"The claim has always been made that this is the measure that is going to do the trick, this is the measure that is going to lead to an accelerated rate of decline," Rob Parker of the Canadian Tobacco Manufacturer's Council told CBC News in 1993. "And that has not happened."
In 1995, the Supreme Court of Canada decided many of the current tobacco rules were unconstitutional, including the warnings, which it ruled were a violation because they were unattributed, and therefore appeared to come from the companies themselves. Some companies added attribution afterward.
WATCH | From the archives, a court victory for Big Tobacco:
In 1997, Parliament passed the Tobacco Act, reimposing advertising restrictions and letting the government regulate cigarette packaging. The companies fought that too, but this time lost at the Supreme Court unanimously in 2007.
As for the average consumer, whether in 1988, 1993 or 1995, Canadians who spoke to CBC News about changes to packaging were almost universally dismissive.
"I enjoy it and I'll quit whenever I'm ready," one woman said.
"I don't even read what's on the pack of cigarettes," said a man.
"They're all gonna taste the same inside," said another.
WATCH | In 1988, smokers were unimpressed with warning labels:
Regardless of whether the warnings ever worked for those individuals, "there is no doubt that the concentrated campaign against smoking has had significant impact," a CBC News report said in 1995 — and that trend has continued.
In the 1960s, half of Canadian adults smoked. By 1995 it was less than a third. Today it's about one in ten.
Fong, the Universtity of Waterloo professor, says studies show the labels work — in particular, the graphic ones in use today.
"The graphic warning labels that we have evaluated in Canada and many other countries all demonstrate a powerful impact on increasing the effectiveness of these warning labels," he said. Canada, the U.K., Malaysia and Kenya are among the places that have seen an impact, he said.
Mahood estimates Canada's policies have saved millions of lives in this country and in other countries that followed Canada's lead.
Lessons for alcohol labelling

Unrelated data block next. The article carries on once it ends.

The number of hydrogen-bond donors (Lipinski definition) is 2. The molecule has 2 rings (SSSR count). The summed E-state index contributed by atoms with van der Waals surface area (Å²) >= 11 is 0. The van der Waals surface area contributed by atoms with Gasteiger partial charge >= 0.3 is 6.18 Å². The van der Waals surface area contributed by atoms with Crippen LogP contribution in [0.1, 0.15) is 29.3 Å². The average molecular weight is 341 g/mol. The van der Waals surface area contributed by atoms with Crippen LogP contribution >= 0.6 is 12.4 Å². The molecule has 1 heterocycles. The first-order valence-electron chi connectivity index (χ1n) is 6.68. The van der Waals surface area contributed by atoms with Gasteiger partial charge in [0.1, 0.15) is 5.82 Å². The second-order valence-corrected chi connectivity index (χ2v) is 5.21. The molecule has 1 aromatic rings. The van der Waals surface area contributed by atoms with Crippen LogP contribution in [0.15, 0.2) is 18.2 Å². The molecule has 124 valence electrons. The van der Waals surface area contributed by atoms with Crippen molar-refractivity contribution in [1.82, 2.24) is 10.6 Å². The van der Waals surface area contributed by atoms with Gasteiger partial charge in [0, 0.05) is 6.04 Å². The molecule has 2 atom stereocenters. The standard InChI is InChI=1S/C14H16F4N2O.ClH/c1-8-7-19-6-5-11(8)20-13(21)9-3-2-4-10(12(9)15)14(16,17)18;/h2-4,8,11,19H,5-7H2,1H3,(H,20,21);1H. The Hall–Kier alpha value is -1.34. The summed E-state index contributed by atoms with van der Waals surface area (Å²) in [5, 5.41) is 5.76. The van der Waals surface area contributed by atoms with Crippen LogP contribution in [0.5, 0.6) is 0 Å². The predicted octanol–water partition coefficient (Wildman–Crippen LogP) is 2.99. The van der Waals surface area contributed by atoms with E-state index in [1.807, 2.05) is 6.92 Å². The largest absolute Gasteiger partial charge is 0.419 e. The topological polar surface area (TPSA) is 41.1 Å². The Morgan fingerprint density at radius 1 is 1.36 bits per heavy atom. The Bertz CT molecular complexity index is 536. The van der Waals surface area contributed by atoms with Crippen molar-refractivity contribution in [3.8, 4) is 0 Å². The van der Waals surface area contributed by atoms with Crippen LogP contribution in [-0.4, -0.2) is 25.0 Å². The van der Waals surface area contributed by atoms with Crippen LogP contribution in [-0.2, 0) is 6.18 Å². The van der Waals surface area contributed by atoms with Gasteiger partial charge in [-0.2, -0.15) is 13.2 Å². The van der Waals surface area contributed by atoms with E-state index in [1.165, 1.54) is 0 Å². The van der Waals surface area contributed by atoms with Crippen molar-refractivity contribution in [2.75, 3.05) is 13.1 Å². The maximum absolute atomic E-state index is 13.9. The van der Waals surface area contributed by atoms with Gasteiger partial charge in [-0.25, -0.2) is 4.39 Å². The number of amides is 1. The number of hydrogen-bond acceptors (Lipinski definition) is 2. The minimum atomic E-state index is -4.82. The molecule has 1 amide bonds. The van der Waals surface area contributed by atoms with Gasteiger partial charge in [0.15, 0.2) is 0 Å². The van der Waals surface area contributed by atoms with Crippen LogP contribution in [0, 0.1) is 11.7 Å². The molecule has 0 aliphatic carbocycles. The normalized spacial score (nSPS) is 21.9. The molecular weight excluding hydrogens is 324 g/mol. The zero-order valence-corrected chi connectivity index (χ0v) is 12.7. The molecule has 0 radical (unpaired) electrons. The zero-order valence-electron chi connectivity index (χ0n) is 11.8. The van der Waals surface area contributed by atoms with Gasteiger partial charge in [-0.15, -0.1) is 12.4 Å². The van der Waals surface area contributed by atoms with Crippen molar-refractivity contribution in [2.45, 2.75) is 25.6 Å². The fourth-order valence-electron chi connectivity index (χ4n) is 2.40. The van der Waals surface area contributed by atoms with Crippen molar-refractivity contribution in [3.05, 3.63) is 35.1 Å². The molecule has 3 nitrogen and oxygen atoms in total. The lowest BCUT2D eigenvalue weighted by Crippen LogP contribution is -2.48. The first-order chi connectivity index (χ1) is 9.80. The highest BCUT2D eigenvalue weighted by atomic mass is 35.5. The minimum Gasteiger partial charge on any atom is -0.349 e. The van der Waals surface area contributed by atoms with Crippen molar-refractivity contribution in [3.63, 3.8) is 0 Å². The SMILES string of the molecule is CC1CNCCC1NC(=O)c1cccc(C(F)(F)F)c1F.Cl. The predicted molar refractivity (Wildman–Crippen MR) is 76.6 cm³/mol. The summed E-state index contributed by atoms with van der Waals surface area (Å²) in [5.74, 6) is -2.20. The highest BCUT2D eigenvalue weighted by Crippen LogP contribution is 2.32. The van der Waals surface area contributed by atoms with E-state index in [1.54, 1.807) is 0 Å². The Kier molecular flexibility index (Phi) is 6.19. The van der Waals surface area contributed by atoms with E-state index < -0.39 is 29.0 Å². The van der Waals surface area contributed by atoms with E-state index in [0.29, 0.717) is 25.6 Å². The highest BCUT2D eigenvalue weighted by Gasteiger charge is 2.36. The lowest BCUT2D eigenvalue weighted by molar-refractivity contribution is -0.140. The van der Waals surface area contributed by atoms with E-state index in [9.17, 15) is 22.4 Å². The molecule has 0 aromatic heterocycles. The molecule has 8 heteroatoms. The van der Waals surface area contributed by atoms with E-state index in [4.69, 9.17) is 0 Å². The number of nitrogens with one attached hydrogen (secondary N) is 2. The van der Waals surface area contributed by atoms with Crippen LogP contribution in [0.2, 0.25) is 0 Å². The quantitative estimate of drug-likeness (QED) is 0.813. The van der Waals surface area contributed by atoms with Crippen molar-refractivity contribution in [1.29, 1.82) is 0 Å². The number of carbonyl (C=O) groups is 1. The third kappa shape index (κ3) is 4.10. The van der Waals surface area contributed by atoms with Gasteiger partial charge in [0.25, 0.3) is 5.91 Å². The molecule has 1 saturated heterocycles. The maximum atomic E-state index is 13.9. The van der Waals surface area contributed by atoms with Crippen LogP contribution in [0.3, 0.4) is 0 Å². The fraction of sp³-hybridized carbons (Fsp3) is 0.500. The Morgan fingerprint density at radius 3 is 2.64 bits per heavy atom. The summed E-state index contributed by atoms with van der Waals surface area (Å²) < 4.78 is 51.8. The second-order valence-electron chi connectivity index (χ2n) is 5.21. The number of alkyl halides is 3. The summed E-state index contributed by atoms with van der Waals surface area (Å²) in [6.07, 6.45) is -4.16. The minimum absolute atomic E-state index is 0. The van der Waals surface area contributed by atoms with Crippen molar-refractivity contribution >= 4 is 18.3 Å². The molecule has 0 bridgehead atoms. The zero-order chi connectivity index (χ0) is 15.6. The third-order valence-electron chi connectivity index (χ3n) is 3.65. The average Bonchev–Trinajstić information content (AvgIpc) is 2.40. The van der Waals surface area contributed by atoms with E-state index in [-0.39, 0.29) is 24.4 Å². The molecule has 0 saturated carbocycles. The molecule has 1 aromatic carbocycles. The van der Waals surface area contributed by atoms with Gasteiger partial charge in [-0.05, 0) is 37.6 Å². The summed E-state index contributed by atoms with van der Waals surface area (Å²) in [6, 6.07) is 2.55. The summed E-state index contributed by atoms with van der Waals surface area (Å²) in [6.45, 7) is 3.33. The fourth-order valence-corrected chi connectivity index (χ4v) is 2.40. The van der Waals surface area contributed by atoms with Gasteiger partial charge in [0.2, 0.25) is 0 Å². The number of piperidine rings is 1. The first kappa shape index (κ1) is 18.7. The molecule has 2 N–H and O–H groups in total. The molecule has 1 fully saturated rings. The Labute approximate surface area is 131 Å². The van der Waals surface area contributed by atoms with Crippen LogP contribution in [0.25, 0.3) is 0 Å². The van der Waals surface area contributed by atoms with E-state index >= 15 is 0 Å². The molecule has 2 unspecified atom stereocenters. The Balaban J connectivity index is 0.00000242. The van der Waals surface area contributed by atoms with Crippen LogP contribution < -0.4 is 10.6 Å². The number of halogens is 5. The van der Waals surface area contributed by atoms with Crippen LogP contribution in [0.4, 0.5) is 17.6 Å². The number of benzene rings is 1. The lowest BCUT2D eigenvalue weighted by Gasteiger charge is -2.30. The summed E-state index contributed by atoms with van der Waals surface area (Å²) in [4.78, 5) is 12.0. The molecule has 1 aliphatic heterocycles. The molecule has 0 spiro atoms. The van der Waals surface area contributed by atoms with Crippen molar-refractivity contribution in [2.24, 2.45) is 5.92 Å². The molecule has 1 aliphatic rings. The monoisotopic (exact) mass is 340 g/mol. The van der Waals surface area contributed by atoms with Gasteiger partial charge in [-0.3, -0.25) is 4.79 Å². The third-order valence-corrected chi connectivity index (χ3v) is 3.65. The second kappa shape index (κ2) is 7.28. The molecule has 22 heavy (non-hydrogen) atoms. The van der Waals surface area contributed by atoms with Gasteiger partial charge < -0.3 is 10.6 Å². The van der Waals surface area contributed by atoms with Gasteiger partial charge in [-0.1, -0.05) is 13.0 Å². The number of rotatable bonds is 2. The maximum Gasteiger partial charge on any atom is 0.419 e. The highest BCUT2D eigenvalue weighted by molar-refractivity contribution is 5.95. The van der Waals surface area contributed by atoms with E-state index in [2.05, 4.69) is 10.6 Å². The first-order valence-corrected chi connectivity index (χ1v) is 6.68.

So what can the experts calling for cancer warnings on alcohol learn from the anti-smoking lobby?
Specificity and severity are important aspects of the warnings, Fong said. So, for instance, alcohol companies already warn that if you're pregnant you shouldn't drink.
"Well, that's just the start because we know a lot more about specific diseases, whether or not you're pregnant."
Specific cancers or the increased risk of heart disease or stroke should be mentioned on individual labels, he said, as well as guidance on how much a person who wants to reduce their drinking should drink.
Awareness doesn't go from zero to 100 per cent, Fong said, but it might go from 25 per cent to 38 per cent, for instance.
WATCH | Most people unaware of the risks of drinking:
Mahood has thoughts on the labels — avoid large blocks of text, and don't say something "can cause cancer" when you can say it "causes cancer." But his biggest message for labelling advocates is the amount of work it will take to get anything done.
"I think this will be every bit as difficult as the tobacco fight unless there is strong advocacy, and it's going to have to be hard-hitting advocacy, not the warm and fuzzy messages that come out of health agencies."
He said if they don't play "strong, sometimes charismatic hardball," nothing like the tobacco warnings will take place.
"The alcohol industry will simply overwhelm them in the offices of the politicians," Mahood said.